In this regard, it would be helpful to remember the Non-Utilitarian School: a project by Blahoslav Rozbořil and Josef Daněk that originally took place in the late eighties and was revived in 2010 with the help of Barbora Klímová. The trio’s Dadaistic workshops, which teeter on the border between sociology and performance art, claim to pursue “the cultivation of a useless human”, resulting in a person not prone to being abused by the machinery of a pragmatic social order. Both the undermining of instrumentality of education in favour of purposeful superficiality and parodic examination of its functioning can work as a healing agent – as can the critical voices aimed at the institution of the workshop leader. As the recent Fourth Wave initiative showed, the institutionalized sexism present in the Czech educational system is a consequence of the little-reflected-upon power relation between teachers and students. So, in addition to an autonomy of time, it is also necessary to demand critique of the workshop leader institution.
Love of non-contribution
There are at least two groups that relativize the top-down approach to education and create alternatives to it in the Czech Republic. I am talking about the Studio of Pavel Ondračka in Brno and the Studio withtout Master project in Prague. The Atelier of Pavel Ondračka is an extension of the harsh-noise band “Pavel Ondračka” (named after an unpopular professor of art history) and it follows the hacktivist spirit of the band: its primary agenda consists of open workshops and lectures. Thanks to the studio’s open format, anyone can join and create within its framework, encompassing things from Arduino workshops to DIY tattoos and free improvisation.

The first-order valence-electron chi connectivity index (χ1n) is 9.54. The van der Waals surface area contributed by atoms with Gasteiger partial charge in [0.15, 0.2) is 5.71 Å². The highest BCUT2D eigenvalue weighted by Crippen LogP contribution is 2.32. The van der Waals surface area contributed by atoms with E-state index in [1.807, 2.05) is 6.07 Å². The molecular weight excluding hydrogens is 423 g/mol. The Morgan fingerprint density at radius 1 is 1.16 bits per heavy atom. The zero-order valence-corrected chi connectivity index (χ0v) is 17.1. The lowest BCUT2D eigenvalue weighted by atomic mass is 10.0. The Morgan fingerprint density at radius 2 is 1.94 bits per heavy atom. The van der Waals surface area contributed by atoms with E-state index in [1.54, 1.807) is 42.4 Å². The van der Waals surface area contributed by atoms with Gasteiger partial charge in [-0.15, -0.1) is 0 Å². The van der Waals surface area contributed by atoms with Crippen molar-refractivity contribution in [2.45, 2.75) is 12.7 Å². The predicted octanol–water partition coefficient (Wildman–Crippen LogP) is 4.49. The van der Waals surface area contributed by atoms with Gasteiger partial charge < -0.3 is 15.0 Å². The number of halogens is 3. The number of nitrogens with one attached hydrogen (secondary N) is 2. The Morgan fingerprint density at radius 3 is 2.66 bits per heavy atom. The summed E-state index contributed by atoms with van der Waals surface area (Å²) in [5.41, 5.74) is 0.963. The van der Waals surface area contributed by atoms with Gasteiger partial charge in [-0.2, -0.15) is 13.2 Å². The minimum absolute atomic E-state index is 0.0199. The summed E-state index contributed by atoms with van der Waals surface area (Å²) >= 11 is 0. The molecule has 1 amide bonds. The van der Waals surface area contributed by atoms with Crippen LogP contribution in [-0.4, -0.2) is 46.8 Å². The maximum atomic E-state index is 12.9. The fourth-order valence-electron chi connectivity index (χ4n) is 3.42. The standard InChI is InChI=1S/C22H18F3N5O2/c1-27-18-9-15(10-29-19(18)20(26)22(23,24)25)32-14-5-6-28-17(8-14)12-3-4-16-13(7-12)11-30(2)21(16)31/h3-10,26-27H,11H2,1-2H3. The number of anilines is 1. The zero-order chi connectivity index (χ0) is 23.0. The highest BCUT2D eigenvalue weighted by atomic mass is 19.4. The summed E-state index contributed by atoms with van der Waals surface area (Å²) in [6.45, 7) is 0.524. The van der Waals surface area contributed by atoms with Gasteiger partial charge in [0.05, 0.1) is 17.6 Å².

In contrast to the Studio of Pavel Ondračka’s openly parodic nature, the Studio without Master project presents itself as a more serious alternative to the standard, vertically structured art studio model: it is structured along a horizontal dimension. It stresses the need for regular meetings, consultations, discussion and confrontation of works and approaches. It is a platform that seeks to challenge the compulsory studio education with spontaneous mutuality.
The education of artists needs to assimilate what art is in itself: a radical expression that pays no heed to benefit, a mutual dialogue with value expressed in the refusal to submit to the pragmatic goals of late capitalist society. This intentional and systematic uselessness needs to be cultivated in order to create the time and space for autonomy: if there is a place for the Modernist ideal of unity of art and life, it has to be in the conditions of self-reflective education in art, undertaken for the love of aesthetical experience – so often perceived as a category of uselessness.
This text originally appeared on A2larm. Translation by Michal Chmela.